October 27th, 2010
140 Characters Is Not a Limit, It’s a Shape: Interview with @Discographies
There aren’t many music critics reviewing albums on Twitter. If reviewing music seems like an arduous process, then condensing an album review into a single tweet seems maddening. And then there is @discographies. Managed by an anonymous music critic, Twitter’s @discographies condenses a band’s entire catalog into 140 characters or less. As Eye Weekly puts it, @discographies is “a sterling example of Twitter fulfilling its promise.”
We had the great pleasure of talking with @discographies about the strengths and weaknesses of Twitter, the idea of microblogging as a shape rather than a limit, and, inevitably, Dexys Midnight Runners.
So who is @discographies? Are you a person, a committee? Do you have a secret identity?
@Discographies is me. Despite the fact that I have never put on a costume in order to fight crime, I do have a secret identity, but its going to remain under wraps for a little while longer. I can tell you that I am sometimes a person who writes things and sometimes a person who makes things and sometimes a person who sits around late at night listening to things and sometimes a person who talks loudly about all of the above in public places.
When and where did the idea for @discographies hit you?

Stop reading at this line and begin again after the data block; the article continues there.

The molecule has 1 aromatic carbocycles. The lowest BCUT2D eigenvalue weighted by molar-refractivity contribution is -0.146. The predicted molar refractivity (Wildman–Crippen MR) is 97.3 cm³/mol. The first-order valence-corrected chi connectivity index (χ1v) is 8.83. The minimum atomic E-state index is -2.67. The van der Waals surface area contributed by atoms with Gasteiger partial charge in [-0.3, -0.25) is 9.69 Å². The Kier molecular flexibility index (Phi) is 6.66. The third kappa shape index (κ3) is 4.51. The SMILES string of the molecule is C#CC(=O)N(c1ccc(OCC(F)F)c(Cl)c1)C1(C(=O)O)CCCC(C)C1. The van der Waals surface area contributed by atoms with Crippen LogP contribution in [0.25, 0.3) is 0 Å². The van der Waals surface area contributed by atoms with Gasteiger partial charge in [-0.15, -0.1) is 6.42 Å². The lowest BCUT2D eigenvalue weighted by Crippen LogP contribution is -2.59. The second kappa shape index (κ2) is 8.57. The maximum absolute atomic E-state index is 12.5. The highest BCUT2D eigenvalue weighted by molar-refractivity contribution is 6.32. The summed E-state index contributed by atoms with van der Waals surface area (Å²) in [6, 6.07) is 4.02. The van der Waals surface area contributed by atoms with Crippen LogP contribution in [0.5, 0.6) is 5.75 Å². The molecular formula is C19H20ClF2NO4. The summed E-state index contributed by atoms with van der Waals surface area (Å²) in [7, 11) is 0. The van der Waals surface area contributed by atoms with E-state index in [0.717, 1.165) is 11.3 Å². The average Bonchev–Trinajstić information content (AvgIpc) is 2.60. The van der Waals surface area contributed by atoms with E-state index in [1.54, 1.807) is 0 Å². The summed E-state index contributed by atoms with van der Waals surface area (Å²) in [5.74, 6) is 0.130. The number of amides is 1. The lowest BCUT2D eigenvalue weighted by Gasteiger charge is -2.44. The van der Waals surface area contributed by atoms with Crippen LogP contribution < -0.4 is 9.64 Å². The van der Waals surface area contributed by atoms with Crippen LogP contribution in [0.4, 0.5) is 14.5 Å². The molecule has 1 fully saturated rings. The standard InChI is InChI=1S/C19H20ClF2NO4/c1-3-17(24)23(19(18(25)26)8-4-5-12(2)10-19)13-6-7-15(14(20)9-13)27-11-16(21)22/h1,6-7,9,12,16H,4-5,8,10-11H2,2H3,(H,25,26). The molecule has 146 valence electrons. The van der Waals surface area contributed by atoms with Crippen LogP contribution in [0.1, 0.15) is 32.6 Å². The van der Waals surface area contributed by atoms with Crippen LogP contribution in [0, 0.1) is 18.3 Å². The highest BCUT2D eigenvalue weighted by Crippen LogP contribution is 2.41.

I wish I had a more exotic origin story for you, but: I was standing in a long line at the drugstore waiting to pay for some contact lens solution and Come On Eileen by Dexys Midnight Runners was playing in the background. I hadnt heard the song for years, and there was nothing for me to do but stand there and listen to it. I started thinking about Dexys Midnight Runners: theyre remembered in America as one-hit wonders, even though they made three distinctive albums which are all worth hearing. I decided to say something about them on Twitterin my secret identity, Im on Twitterand I began wondering idly if I might be able to sum up all of their records in 140 characters. That was my eureka! moment. By the time I got to the cash register with my ClearCare, I had written the first tweet and the idea for @Discographies had fallen into place.
How long does it take you to come up with each tweet and whats the process like?